It could be that a high percentage of the world suffers from this symbology understanding problem…so it takes time to master it.

        Reply
    • Andy Ryan says:

      Yes, it’s possible to resolve almost any contradiction if you’re determined to do so and are starting from the proposition that ANY contradiction must have an explanation that isn’t ‘At least one of these things is wrong’. But that’s not necessarily the best way to arrive at the truth.

      Reply
      • Susan says:

        Some contradictions aren’t contradictions. People are just missing information or different methodologies being used.
        The reader is looking for conformity and perfection and when he doesn’t get it he just assumes a contradiction.
        That is why research is the answer. It helps you locate the missing info that resolves a superficial contradiction.

        Of course, if you’ve willed yourself to deny the evidence/info that refutes the contradiction. The. that’s up to you. To each his own but that’s not truth seeking that’s stubbornness.

        Reply
        • Andy Ryan says:

          The bible has two different accounts of the death of Judas. In one the field he dies in has blood in its name because he falls about bursts open, spilling blood in it. In the other account he hangs himself and the field has blood in its name because he bought it with blood money.
          The apologetics performed to resolve this contradiction are deeply unconvincing – he hung himself and THEN fell headlong etc – and are offered by people trying to explain away a discrepancy at any costs – they’re starting with the idea that there CAN’T be a contradiction, and then they’re working backwards from there.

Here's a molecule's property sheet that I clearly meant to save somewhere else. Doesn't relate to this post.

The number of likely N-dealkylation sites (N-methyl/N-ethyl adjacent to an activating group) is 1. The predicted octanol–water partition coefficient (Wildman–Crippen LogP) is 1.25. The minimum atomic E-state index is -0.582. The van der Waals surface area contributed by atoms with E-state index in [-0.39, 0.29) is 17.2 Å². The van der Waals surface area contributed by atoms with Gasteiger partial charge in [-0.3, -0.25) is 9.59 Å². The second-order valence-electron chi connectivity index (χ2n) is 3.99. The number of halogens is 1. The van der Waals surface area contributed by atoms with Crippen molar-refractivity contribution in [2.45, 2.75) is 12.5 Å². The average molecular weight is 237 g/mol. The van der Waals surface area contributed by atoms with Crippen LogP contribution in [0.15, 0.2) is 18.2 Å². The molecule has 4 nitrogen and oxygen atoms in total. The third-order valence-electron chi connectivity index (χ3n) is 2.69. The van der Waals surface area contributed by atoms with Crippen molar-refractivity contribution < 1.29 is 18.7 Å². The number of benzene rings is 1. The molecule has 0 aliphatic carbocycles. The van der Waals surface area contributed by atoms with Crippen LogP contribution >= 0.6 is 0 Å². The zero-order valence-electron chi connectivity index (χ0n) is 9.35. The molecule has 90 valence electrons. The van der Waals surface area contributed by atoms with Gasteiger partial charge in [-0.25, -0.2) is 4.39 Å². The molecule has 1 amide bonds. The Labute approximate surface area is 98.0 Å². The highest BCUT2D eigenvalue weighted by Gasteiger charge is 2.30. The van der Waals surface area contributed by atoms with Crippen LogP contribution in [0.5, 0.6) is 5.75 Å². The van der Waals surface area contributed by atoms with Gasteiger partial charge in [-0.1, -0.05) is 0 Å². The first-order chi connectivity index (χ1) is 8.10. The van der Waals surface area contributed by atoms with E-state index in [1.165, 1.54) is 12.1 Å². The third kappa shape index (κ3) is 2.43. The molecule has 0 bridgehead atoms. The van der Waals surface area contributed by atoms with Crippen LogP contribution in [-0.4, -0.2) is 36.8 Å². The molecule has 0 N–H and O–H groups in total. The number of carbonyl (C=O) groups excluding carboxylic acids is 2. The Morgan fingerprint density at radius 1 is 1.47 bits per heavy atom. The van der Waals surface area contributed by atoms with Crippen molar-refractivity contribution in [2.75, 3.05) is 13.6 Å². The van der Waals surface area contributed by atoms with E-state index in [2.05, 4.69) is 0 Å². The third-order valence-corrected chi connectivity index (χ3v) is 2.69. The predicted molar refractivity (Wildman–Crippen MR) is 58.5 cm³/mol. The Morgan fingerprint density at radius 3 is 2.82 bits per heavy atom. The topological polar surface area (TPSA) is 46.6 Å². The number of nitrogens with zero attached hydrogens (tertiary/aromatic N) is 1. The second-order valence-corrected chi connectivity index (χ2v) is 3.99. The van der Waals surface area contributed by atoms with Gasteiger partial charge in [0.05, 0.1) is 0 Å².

In actual fact the differing Greek words used to describe the areas in the two different descriptions – agros vs chorion – pretty much rule out them being the same place they’re saying he died in.

          Reply
          • Susan Tan says:

            I am not familiar with that contradiction but have researched several in the past and there are always good reasons that resolve the contradictions.

            But why even share them? Is someone trying to plant a doubt in other people’s minds by doing that?

            In my opinion most people don’t research them. They use them to sow doubt in people’s minds.

            My mind is a perfectly good instrument if I protect it and keep it in shape.

            I don’t trust the world to do that.

            I don’t trust the scientific method either. The scientific method wasn’t even around in the time of Christ.

            So clearly God expected us to use our own minds. Our own minds are good enough to deliberate with and make critical decisions.

            But people like to come along and trick people out of relying on their perfectly good minds.

            But I don’t like surrendering my mind to strangers opinions.

            I feel that I can sit and hear the Gospel or scriptures myself and dependi on my own perception and reasoning faculty. I’m not a drug addict. I don’t have any brain defects. I have a perfectly good mind and no man is talking me into substituting some naturalist method for a spiritual relationship.

            My mind was made up a long time ago and I like it that way. Beware the con men that will deny you your abundant life now and your eternal life in the future.

            I have been confused about a lot of things in my life but not about Jesus Christ.

            Imagine someone using a cold impersonal method to replace a lifegiving relationship.

            It is clearly mixed up thinking. People are being bamboozled all over the place.

            Read up on non-overlapping magisteria. You can believe in God and still study science.
            Plenty of scientists have. They are not mutually exclusive.

          • Andy Ryan says:

            “I don’t trust the scientific method either”

            Then don’t fly in a place, see a doctor, use a computer or take medicine then. Stop watching TV, don’t read newspapers, leave all your lights off. All of them rely on the scientific method. If you don’t trust that you shouldn’t trust them either.

          • Tracey. says:

            Act 8: 18-21. monetary issues, wrong thought the Spirit of God is a commodity.

            Jeremiah 19: 6-8 Named Field of Slaughter.

            Act 1:19, renamed field.
            Interestingly, there is a Psalm 69. 25,Let their habitation be desolate; and let none dwell in their tents. This psalm is describing the life of Jesus, to his death.

          • toby says:

            “Act 8: 18-21. monetary issues, wrong thought the Spirit of God is a commodity.